Native Flowering Rain Garden Plants – What’s Blooming in Mid-August

In spring of 2011, I bought an assortment of native Minnesota rain garden plants from the Rice County SWCD (Soil & Water Conservation District). For several years, I had wanted to convert a very small “wettish” area of my lawn into a sample rain garden. Once I took delivery of my 40-plus assortment of healthy new plants it seemed I was committed to this project or my money and plants would be wasted. I removed the sod layer and started planting a few of those new plants.

The area I chose for my little rain garden was frequently saturated after a rain – a good thing for a rain garden. It was along my neighbor’s split rail fence so I would no longer have to tediously mow under the lowest fence rail – another good thing. My neighbors had plantings on their side of the fence which was yet one more good thing and here is why. Author Douglas Tallamy, in his book titled Bringing Nature Home, encourages urban/suburban homeowners to plant along each other’s property boundaries because it provides a larger segment of habitat for native insects, birds, etc. versus each neighbor having an unattached garden in the middle of their property.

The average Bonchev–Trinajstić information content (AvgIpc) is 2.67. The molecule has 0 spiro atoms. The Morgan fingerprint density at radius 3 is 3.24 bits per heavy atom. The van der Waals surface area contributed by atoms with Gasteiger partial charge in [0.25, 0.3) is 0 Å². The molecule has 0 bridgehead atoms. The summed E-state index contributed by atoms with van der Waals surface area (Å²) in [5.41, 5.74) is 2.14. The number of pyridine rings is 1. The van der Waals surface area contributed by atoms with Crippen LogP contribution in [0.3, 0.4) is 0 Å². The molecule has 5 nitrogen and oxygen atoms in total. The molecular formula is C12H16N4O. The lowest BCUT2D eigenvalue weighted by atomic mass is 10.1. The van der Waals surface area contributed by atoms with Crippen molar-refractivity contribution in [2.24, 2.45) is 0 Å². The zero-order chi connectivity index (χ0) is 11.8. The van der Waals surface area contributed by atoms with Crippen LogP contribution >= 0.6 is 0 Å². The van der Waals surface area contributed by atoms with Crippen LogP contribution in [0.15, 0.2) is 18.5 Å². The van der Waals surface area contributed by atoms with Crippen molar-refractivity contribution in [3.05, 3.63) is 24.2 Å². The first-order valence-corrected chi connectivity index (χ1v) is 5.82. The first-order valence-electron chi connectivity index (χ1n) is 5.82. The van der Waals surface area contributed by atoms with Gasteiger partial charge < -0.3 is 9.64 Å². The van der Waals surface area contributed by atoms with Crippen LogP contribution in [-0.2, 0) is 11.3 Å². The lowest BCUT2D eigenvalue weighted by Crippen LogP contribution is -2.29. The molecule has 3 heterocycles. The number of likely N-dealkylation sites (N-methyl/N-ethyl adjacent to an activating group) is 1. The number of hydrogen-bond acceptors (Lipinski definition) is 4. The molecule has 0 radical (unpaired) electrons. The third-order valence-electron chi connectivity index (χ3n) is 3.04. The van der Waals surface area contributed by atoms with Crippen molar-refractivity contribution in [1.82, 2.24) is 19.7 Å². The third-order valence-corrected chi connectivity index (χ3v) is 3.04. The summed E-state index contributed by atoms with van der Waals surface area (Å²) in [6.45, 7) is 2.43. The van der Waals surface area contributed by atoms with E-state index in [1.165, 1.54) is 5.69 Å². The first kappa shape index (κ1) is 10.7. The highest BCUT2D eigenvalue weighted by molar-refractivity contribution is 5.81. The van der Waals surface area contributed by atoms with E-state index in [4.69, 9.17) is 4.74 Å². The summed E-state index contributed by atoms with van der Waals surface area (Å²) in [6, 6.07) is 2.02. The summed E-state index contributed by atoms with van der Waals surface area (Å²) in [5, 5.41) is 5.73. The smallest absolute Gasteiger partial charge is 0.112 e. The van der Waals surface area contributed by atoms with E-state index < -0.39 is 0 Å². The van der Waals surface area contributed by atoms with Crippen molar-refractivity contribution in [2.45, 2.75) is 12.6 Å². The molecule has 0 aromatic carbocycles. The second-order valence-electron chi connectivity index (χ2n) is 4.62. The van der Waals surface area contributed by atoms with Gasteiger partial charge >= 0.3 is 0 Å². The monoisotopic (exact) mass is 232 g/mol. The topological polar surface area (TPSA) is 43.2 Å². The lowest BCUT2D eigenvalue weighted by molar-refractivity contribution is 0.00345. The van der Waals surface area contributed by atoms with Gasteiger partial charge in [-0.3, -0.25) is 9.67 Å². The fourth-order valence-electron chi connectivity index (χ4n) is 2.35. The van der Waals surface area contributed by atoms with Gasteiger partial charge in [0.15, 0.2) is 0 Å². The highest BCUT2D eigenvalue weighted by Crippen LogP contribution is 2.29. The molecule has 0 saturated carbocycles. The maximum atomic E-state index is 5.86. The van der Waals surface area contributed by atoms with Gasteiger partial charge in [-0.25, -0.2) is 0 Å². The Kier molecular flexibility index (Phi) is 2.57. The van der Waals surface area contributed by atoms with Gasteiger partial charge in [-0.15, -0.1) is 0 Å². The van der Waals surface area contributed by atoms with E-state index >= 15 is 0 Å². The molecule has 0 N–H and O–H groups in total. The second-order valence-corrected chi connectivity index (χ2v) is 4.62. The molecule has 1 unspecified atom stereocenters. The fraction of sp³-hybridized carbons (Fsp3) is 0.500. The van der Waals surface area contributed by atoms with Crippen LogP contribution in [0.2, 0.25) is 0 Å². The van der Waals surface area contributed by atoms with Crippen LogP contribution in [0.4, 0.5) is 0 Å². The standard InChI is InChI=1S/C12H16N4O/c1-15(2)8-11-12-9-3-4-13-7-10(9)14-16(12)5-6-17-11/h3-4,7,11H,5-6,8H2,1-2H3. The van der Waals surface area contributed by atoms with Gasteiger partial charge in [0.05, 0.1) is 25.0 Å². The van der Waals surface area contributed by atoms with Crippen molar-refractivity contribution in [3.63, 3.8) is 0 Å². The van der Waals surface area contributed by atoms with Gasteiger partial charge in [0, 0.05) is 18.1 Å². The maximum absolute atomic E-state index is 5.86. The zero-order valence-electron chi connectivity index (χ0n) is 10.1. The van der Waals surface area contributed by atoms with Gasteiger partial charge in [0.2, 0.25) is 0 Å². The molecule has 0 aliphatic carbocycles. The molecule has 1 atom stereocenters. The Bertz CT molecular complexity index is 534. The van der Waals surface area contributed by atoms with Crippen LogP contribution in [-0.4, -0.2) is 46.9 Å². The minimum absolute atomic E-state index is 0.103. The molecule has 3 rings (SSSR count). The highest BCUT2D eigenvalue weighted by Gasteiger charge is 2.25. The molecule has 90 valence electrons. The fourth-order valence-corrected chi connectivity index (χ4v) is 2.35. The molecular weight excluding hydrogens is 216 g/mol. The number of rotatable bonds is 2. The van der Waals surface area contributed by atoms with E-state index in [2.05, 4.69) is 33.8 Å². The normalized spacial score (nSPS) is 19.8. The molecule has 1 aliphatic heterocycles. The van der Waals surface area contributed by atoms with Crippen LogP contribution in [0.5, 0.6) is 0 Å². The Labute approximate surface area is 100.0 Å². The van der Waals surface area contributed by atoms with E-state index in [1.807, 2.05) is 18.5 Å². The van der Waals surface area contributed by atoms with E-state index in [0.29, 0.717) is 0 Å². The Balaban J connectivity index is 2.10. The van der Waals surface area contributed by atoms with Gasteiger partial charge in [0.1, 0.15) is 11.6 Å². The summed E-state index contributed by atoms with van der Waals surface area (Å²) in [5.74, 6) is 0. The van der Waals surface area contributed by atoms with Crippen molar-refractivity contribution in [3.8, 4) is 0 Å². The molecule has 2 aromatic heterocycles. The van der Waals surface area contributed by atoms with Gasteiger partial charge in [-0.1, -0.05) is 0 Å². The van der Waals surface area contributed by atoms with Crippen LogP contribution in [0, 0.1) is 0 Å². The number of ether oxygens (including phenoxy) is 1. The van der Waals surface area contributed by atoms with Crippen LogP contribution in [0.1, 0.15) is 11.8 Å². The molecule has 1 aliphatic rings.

A little more than a year after planting, here is what’s blooming in my little rain garden:

Cardinal-flower (Lobelia cardinalis) Copyright 2012 Landscape Restoration, Inc.Boneset (Eupatorium spp.) Copyright 2012 Landscape Restoration, Inc. Sneezeweed (Helenium autumnale) Copyright 2012 Landscape Restoration, Inc.

Blue lobelia (Lobelia siphilitica) Copyright 2012 Landscape Restoration, Inc.
I’ve heard people say they don’t like native plants because they are ugly but I believe otherwise. So do all the butterflies, bees, birds and other pollinators who are enjoying my native MN plants.

Get outside and go native!

Swamp milkweed (Asclepias incarnata) Copyright 2012 Landscape Restoration, Inc.)

Cheryl Culbreth